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Gach v. Fairfield Borough

United States District Court, M.D. Pennsylvania

February 5, 2013

Robert J. GACH, Jr., and Ventura's Restaurant & Pizzeria, LLC, Plaintiffs,
v.
FAIRFIELD BOROUGH, Robert Stanley, Carroll Valley Borough, Ron Harris, and Richard Hileman II, Defendants.

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Joseph C. Korsak, Law Office of Joseph C. Korsak, York, PA, for Plaintiffs.

Meredith A. Kirschner, Wendi D. Barish, Weber Gallagher Simpson Stapleton Fires & Newby LLP, Philadelphia, PA, for Defendants.

MEMORANDUM

JOHN E. JONES III, District Judge.

Pending before the Court in this civil rights action is the Defendants' Motion to Dismiss the Plaintiffs' Amended Complaint. (Doc. 26). The Motion has been fully briefed and is thus ripe for our review. Because we conclude that the Plaintiffs have failed to state facts to support any of the claims in their Amended Complaint, we will grant the said Motion in its entirety.

I. PROCEDURAL HISTORY

Plaintiffs Robert J. Gach, Jr., and Ventura's Restaurant & Pizzeria, LLC, commenced this lawsuit with the filing of three-count Complaint (doc. 1) on August 9, 2012. The Defendants' responded with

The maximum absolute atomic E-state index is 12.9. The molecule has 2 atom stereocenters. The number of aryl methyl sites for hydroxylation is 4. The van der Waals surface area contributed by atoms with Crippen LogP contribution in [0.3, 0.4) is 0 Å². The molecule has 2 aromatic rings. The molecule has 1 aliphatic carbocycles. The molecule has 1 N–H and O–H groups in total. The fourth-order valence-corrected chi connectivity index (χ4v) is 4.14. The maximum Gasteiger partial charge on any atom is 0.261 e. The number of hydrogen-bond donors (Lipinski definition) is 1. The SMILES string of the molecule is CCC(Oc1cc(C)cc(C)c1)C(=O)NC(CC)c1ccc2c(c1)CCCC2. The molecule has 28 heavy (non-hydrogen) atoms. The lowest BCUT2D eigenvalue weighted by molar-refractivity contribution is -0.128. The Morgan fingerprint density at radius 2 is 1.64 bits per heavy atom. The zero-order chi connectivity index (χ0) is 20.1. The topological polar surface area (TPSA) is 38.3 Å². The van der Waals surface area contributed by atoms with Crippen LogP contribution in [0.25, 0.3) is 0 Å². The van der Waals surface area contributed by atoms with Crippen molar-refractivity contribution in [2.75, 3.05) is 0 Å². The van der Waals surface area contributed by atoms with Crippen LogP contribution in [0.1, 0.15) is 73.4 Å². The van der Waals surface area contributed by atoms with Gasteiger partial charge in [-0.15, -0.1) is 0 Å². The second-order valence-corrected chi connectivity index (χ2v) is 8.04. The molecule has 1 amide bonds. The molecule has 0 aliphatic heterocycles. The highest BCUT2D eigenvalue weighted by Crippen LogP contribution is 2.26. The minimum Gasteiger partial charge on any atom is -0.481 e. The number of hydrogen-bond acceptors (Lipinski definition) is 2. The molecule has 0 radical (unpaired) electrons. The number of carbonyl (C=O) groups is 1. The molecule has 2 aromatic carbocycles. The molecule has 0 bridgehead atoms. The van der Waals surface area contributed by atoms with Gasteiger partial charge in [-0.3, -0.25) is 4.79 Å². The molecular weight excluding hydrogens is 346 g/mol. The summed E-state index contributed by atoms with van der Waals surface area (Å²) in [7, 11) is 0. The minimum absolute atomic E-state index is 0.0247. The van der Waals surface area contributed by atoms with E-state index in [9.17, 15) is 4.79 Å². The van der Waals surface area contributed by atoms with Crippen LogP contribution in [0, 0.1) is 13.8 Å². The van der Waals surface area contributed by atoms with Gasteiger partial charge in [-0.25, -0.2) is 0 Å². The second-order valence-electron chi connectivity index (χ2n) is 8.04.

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a Motion to Dismiss (doc. 16) filed October 12, 2012. Thereafter, on October 26, 2012, the Plaintiffs filed an Amended Complaint (doc. 23), effectively mooting the then-pending motion. Therein, the Plaintiffs assert claims for civil rights violations pursuant to 42 U.S.C. § 1983, conspiracy to commit civil rights violations pursuant to 42 U.S.C. § 1985(3), and negligence in failing to prevent civil conspiracy pursuant to 42 U.S.C. § 1986. On November 9, 2012, the Defendants filed the presently pending Motion to Dismiss (doc. 26) and accompanying brief (doc. 27). The Plaintiffs filed opposition papers (doc. 28) on November 21, 2012, and the Defendants elected not to file a reply. The Motion is thus fully briefed and ripe for our review.